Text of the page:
The bad news is that hatred doesn't die easily. But the good news is that hatred does die eventually. And political movements built on hate have a relatively short shelf life – as we learned, once again, in this week's stunning decision by a California federal judge on same-sex marriage.
California's had an up-and-down history with same-sex marriage. It started in 2000 with passage of Proposition 22, which narrowly defined marriage as the union of one man and one woman, period. Four years later, San Francisco Mayor Gavin Newsom defied Prop. 22 and authorized more than 4,000 gay marriages – all of which were nullified by the California Supreme Court. In both 2005 and 2006, the California Legislature passed a bill legalizing same-sex marriage – both of which were vetoed by Gov. Arnold Schwarzenegger.
By June 2008, the issue was back before the state's highest court, which found Proposition 22 unconstitutional and authorized cities and counties to begin granting marriage licenses to same-sex couples. Their decision was reversed six months later when 52 percent of Californians approved Proposition 8, outlawing gay marriage. And this week it was the constitutionality of Prop. 8 itself challenged in federal court by unlikely legal bedfellows: liberal Democrat David Boies, who represented Al Gore in the 2000 Florida recount, and conservative Republican Ted Olson, who represented George W. Bush. Hearing the case: Judge Vaughn R. Walker, named to the federal bench in 1989 by President George H.W. Bush.
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In declaring California's Proposition 8 unconstitutional, Judge Walker didn't just disagree with opponents of same-sex marriage. He crushed them. After sorting through all the so-called evidence put forth in the trial, he concluded that Prop. 8 supporters had only one rationale for denying two men or two women the right to get married: their belief that same-sex couples were somehow morally inferior. In other words, opponents of gay marriage don't have one legal leg to stand on.
"Proposition 8 fails to advance any rational basis in singling out gay men and lesbians for denial of a marriage license," writes Walker, wrapping up his 136-page opinion. "Indeed, the evidence shows Proposition 8 does nothing more than enshrine in the California Constitution the notion that opposite-sex couples are superior to same-sex couples." That may work in church, noted Walker, but it doesn't work under the Constitution. "Proposition 8 cannot withstand any level of scrutiny under the Equal Protection Clause."
Indeed, over the years, conservatives have put up nothing but flimflam arguments against same-sex marriage. "Marriage has always been between one man and one woman," they thunder. No, it hasn't. Historically, marriage has taken many forms. Opposite-sex monogamy's the norm today, but hasn't always been.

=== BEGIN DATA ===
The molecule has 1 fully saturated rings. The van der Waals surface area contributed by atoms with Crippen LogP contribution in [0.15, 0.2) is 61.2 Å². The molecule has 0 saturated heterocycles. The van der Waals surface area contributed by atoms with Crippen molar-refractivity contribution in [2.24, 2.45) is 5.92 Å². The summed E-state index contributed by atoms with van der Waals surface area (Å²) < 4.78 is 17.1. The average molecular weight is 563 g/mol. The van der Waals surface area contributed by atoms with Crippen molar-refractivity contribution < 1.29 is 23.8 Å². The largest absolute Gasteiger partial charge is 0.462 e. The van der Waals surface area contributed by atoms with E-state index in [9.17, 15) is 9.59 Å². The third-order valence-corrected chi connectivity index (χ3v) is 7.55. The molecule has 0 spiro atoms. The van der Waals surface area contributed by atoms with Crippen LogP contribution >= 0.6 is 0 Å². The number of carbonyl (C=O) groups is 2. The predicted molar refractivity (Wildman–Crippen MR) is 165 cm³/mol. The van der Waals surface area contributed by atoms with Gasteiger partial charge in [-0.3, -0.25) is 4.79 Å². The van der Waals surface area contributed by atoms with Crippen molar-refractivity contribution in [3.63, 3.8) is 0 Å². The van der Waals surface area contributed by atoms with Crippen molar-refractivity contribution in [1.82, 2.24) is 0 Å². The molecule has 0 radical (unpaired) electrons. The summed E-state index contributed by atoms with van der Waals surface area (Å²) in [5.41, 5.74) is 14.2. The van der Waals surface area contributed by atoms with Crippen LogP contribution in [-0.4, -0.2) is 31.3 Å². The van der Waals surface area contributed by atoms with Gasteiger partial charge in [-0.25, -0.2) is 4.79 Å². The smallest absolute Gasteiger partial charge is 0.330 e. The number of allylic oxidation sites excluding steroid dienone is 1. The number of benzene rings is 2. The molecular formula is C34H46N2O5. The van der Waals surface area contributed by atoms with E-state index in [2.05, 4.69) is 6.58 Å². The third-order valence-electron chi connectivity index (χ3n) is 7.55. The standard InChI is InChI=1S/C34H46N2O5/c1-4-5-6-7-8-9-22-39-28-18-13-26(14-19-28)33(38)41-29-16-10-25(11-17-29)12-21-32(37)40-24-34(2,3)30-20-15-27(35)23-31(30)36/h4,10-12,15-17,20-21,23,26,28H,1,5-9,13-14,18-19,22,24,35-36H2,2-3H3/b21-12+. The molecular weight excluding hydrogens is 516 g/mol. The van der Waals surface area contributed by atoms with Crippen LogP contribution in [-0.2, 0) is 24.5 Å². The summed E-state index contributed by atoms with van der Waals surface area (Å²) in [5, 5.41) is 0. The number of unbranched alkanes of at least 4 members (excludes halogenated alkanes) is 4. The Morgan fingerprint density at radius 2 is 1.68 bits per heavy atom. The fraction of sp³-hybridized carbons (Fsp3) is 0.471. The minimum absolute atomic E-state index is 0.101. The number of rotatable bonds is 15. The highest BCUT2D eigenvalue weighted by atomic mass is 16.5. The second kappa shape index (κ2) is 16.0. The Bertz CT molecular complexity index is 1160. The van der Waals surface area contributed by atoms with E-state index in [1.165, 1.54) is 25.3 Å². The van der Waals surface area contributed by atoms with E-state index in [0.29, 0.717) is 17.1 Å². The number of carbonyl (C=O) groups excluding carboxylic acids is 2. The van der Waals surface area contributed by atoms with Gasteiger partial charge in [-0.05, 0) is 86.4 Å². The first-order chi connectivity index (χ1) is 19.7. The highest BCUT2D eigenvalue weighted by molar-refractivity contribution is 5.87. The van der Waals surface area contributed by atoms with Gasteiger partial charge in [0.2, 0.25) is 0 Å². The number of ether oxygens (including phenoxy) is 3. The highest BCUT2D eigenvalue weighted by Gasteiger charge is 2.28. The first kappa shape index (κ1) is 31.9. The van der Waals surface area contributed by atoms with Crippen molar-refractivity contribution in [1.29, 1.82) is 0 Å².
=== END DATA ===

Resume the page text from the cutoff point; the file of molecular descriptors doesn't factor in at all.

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"Oh, but the Bible forbids same-sex marriage," add Christian conservatives. No, it doesn't. Jesus never condemned homosexuality. The phrase "gay marriage" doesn't appear anywhere in the Old or New Testaments. And note: When the author of Genesis wrote, "For this reason a man will leave his father and mother and be united to his wife, and they will become one flesh," he didn't also add: "But under no circumstances shall two men or two women be allowed to marry and enjoy the same tax breaks or hospital-visitation rights as straight couples."
And then there's the idea that allowing John and Jay to get married will cause Jack and Jill to rush into divorce court – which is the most absurd argument of all. If there's any threat to traditional marriage today, it's the example of Mark Sanford, Tiger Woods, Mel Gibson, John Ensign, John Edwards, or Levi Johnston and Bristol Palin – not John and Jay, that gay couple up the street who are perfect role models for a committed relationship, by comparison.
So, in the end, as Judge Walker found, there's only one reason for opposition to state-sanctioned (not religious) same-sex marriage, and that is: hatred of homosexuals and homosexuality, which, under the Constitution, cannot serve as a basis for denying equal rights to all Americans.
Opponents of gay marriage vow to appeal. Let them. They'll lose. Because, let's face it: With this California decision, conservatives have lost their No. 1 wedge issue.
Homosexuality as a political lightning rod is dead. So are gay rights. So is gay marriage. Right-wingers have tanked up and ridden that vehicle, successfully, for untold election seasons. But their broken-down jalopy just ran out of gas.